The world’s current message is that women can “do it all”—succeed with both a career and family. Even in the church world, that idea is promoted. I recently perused the website of a popular Christian women’s program. The only motherhood article I noticed addressed the issue of how to transition from the workplace world each day to home and family at night—endorsing the do-it-all mentality.
What is best for our children and families? Let me share some examples that might help shed some light on the issue.
Jana is a mother from our church with two teenage children. She had always been a stay-at-home mom until she and her husband decided to help run a karate school. This demanded that she work from noon until 10:00 p.m. six days a week. Life at home was no longer normal, and it wasn’t long before they started to see changes in their son and daughter. Those changes became so pronounced that she decided her job was not worth the toll it was taking on her children. She gladly quit her job and returned home, deciding her children’s wellbeing was not worth the extra income. Everyone is much happier now. Most people think teenage children are fine with mom in a full-time job. Jana’s family proved otherwise. (I’m going to share her testimony in greater detail in another blog.)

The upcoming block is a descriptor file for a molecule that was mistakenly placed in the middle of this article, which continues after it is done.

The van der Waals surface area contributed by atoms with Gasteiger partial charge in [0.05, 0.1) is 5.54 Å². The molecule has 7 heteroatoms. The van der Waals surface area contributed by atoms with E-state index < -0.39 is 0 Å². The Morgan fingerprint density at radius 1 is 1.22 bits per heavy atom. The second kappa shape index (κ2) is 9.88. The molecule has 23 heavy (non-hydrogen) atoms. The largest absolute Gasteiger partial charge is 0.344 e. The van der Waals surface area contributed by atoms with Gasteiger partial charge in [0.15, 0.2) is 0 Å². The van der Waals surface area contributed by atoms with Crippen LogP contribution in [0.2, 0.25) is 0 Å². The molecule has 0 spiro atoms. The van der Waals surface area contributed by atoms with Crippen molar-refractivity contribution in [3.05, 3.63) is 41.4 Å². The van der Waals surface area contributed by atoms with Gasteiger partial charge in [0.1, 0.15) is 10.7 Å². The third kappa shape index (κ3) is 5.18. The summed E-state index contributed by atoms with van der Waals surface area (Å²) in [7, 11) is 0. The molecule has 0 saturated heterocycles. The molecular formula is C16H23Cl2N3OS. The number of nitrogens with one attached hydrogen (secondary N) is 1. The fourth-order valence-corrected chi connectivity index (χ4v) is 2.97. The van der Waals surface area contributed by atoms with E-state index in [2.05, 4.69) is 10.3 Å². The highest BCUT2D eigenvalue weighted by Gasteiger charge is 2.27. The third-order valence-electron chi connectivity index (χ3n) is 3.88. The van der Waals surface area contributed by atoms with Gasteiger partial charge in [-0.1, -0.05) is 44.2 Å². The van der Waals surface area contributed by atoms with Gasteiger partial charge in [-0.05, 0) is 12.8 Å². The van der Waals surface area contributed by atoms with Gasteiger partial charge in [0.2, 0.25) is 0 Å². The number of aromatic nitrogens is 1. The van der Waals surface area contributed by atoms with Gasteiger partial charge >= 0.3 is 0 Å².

Jennifer recently made the decision to quit her job and focus on her marriage and family. Previously a single mother, she had no choice but to work during that season of life. Now she is happily remarried. Unfortunately, her boss was expecting her to work longer and longer hours. That, and a comment from her oldest daughter, caused her to re-evaluate her priorities. Her daughter, a freshman in high school, had just made the dance team. Due to her work schedule, Jennifer was unable to attend a big performance of her daughter’s team. When she apologized for not being there, her daughter responded, “That’s okay, mom. I’m used to it. That is just my life.” Her comment pierced Jennifer’s heart. She realized her daughters are growing up very quickly, and she wants to be there for them. I assured her that even though things might be tight financially because of her decision, God honors those kinds of decisions and will be faithful to them.
In John 14: 3 Jesus told us, I go and prepare a place for you…that where I am, there you may be also. What a great picture of motherhood! Jesus didn’t go to prepare a special place for us and then leave a note on the counter saying, “I hope you enjoy your stay. See you later!” No! Heaven is special because we get to be with Him! Over and over again in Scripture, God tells His people, “Don’t be afraid. I am with you.” That constant presence is a special aspect of God’s nature I believe we are called to carry and display as women and mothers. Our presence plays a huge part in raising whole children whose needs have been met.
Dear moms, on the days you feel unproductive and unimportant, know this: your presence alone is ministering to your children. It affirms they are important and a top priority in your life. Your presence makes them feel safe and secure.
A life with no regrets is one of my greatest desires. I have absolutely no regrets for all the years I have spent with my children. It’s one of the best things I have ever done.
Many blessings to you on your journey of motherhood!